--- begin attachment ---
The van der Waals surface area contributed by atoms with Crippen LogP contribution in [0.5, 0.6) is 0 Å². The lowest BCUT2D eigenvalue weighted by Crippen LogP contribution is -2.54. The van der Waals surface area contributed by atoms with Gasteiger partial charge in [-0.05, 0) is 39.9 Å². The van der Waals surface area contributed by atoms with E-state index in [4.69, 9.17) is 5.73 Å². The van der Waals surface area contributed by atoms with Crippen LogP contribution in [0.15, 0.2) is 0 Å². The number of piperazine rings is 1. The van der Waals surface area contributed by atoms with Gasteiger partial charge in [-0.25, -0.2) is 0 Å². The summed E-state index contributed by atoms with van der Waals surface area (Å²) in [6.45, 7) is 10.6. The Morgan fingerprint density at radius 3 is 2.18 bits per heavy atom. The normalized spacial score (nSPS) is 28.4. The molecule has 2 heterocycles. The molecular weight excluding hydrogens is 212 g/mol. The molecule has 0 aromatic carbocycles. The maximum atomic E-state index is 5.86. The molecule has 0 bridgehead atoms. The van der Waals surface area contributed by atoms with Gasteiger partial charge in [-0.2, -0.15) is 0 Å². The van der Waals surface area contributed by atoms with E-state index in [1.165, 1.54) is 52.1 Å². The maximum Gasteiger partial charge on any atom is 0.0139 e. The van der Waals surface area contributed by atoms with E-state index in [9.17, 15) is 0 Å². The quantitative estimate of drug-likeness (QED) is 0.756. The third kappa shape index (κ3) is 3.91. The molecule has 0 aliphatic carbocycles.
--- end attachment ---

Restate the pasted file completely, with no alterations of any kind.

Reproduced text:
The van der Waals surface area contributed by atoms with Crippen LogP contribution in [0.5, 0.6) is 0 Å². The lowest BCUT2D eigenvalue weighted by Crippen LogP contribution is -2.54. The van der Waals surface area contributed by atoms with Gasteiger partial charge in [-0.05, 0) is 39.9 Å². The van der Waals surface area contributed by atoms with E-state index in [4.69, 9.17) is 5.73 Å². The van der Waals surface area contributed by atoms with Crippen LogP contribution in [0.15, 0.2) is 0 Å². The number of piperazine rings is 1. The van der Waals surface area contributed by atoms with Gasteiger partial charge in [-0.25, -0.2) is 0 Å². The summed E-state index contributed by atoms with van der Waals surface area (Å²) in [6.45, 7) is 10.6. The Morgan fingerprint density at radius 3 is 2.18 bits per heavy atom. The normalized spacial score (nSPS) is 28.4. The molecule has 2 heterocycles. The molecular weight excluding hydrogens is 212 g/mol. The molecule has 0 aromatic carbocycles. The maximum atomic E-state index is 5.86. The molecule has 0 bridgehead atoms. The van der Waals surface area contributed by atoms with Gasteiger partial charge in [-0.2, -0.15) is 0 Å². The van der Waals surface area contributed by atoms with E-state index in [1.165, 1.54) is 52.1 Å². The maximum Gasteiger partial charge on any atom is 0.0139 e. The van der Waals surface area contributed by atoms with E-state index in [9.17, 15) is 0 Å². The quantitative estimate of drug-likeness (QED) is 0.756. The third kappa shape index (κ3) is 3.91. The molecule has 0 aliphatic carbocycles.